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Tuesday, April 19, 2016

Shrimp Étouffée Recipe

Shrimp Étouffée is in my top ten favorite southern meals! I was born in Louisiana and my mother told me that when she was pregnant with me, all she ate was Cajun food. Roast beef poboys, beignets, and hearty stews. I'm not sure if there's been any research on whether what your momma ate when you were in the womb has any effect on your taste buds, but based on my affinity for Cajun cooking, I'd have to say there must be a correlation. 

I grew up on the coast of Florida, so seafood has a special place in my heart. What's strange is that my mother never really cooked it much growing up, but when we went out to eat I ordered it at almost every meal. 

When I moved to Atlanta, I had a great kitchen. It was huge for a one bedroom apartment in the city. Having that much space to myself to experiment really had a giant influence on the development of my cooking skills. I worked in a bakery in college and knew how to whip up any sweet you asked me to, but cooking was an underdeveloped skill that I was dying to become proficient at.

 One of my best friends who shares my love of cooking decided to take me to the Dekalb Farmer's Market one Sunday afternoon. If you live anywhere near Atlanta and have never been to this spot, I highly recommend you go. I would have included photos of the interior with this post but it's against the rules and there are security guards who watch you.

From cooking-enthusiasts to chefs alike, this place is an ingredient food haven, filled with some of the most rare and bizarre items that you won't find at a Publix near you. The produce section alone is a thing of wonder and delight, where every turn of an aisle has you scratching your head wondering how you'd cook this spiky purple thing...or that long yellow stick...or, what the hell is this?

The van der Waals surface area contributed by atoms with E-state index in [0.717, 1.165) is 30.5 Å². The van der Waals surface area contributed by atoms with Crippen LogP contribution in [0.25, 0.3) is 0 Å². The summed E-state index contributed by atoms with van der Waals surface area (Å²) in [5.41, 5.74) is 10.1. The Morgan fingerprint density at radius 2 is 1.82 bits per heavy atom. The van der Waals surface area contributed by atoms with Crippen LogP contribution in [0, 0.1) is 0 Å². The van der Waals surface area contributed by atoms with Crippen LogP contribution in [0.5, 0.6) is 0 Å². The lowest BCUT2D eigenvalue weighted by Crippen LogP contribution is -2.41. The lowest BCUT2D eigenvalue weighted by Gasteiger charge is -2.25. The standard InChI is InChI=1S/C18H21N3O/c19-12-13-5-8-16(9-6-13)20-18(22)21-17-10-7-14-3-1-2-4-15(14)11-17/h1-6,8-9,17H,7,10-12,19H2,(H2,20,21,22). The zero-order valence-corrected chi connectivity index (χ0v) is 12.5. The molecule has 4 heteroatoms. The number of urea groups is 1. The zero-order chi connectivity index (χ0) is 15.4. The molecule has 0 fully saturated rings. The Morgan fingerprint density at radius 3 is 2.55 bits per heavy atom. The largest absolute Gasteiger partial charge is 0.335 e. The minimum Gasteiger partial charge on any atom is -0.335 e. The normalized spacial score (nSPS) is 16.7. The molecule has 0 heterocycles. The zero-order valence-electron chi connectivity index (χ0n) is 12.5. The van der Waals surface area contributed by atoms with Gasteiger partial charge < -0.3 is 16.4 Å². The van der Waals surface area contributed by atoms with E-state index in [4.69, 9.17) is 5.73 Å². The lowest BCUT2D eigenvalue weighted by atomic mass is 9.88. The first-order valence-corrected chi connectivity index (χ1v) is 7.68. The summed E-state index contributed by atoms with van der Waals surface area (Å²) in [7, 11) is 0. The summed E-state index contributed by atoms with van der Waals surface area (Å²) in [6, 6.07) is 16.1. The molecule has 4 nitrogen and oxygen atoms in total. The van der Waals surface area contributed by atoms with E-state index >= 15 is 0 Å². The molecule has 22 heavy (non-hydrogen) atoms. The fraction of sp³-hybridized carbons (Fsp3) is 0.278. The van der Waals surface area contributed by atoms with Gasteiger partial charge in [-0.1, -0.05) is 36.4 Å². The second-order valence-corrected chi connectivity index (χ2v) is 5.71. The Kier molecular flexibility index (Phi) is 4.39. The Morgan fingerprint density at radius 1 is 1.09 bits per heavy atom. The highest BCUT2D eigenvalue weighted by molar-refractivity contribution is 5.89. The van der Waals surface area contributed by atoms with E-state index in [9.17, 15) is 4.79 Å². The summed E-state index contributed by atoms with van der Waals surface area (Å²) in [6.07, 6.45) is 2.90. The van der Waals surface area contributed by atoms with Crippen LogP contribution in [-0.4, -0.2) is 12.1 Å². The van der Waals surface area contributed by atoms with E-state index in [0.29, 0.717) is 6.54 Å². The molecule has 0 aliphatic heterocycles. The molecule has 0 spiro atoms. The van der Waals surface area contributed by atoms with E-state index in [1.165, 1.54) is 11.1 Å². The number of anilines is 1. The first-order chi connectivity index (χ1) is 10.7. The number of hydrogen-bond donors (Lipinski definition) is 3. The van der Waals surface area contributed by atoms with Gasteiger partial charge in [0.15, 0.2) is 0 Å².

They also carry rare meats and cheeses. You can find quail eggs, liver, cows tongue, catch my drift? Now I realize this type of variety doesn't spark everyone's interest as much as it does mine, but regardless - this type of food-creating possibility revolutionized my cooking skills. Almost every paycheck I got went to bizarre ingredients that I would spend the weekend experimenting with. Now I still go back to that market whenever I want to make a great meal on a dime, because along with an amazing selection of food items come a very low price.

The shrimp étouffée recipe below is not outlandish. It is as authentic and delicious as they come. No need to be a fancy chef. No need to go to an exotic market. You can find everything at a grocery near you. I developed this recipe three years ago during my at-home food training and experimental phase. Most similar recipes do not call for sausage, but I've found it adds an extra kick and makes it more hearty. Let me know what you think in the comments below!


Start by peeling and deveining your shrimp. Rinse the shrimp thoroughly.

Squeeze the juice of half a lemon over your shrimp and dust the shrimp with cracked pepper. Toss and set aside.

Follow by chopping your vegetables. If you've never worked with okra before, this is what the thickness should look like.

For the remaining vegetables, I used my food processor to give them a fine chop and save time.

Aren't those peppers lovely?

Now it's time for the sauce. Start by browning your butter over medium heat until it becomes a light brown. Then add your flour and whisk them together until the mixture becomes the color of a cappuccino and creates a thick paste.

Once browned, add your chopped veggies and cook them down until translucent.

After cooking the vegetables for 10-15 minutes, add your stock, tomatoes, herbs, lemon and garlic. Cook for 10 minutes and then add your shrimp and cooked sausage for about 5 minutes.

Put about 1/2 cup rice into individual bowls. I formed my rice using a ramekin. 

Fill the bowl with the étouffée and top with parsley, paprika and chives. I served ours with buttered french bread and Chardonnay.

Ohhhh yeaaaaa....


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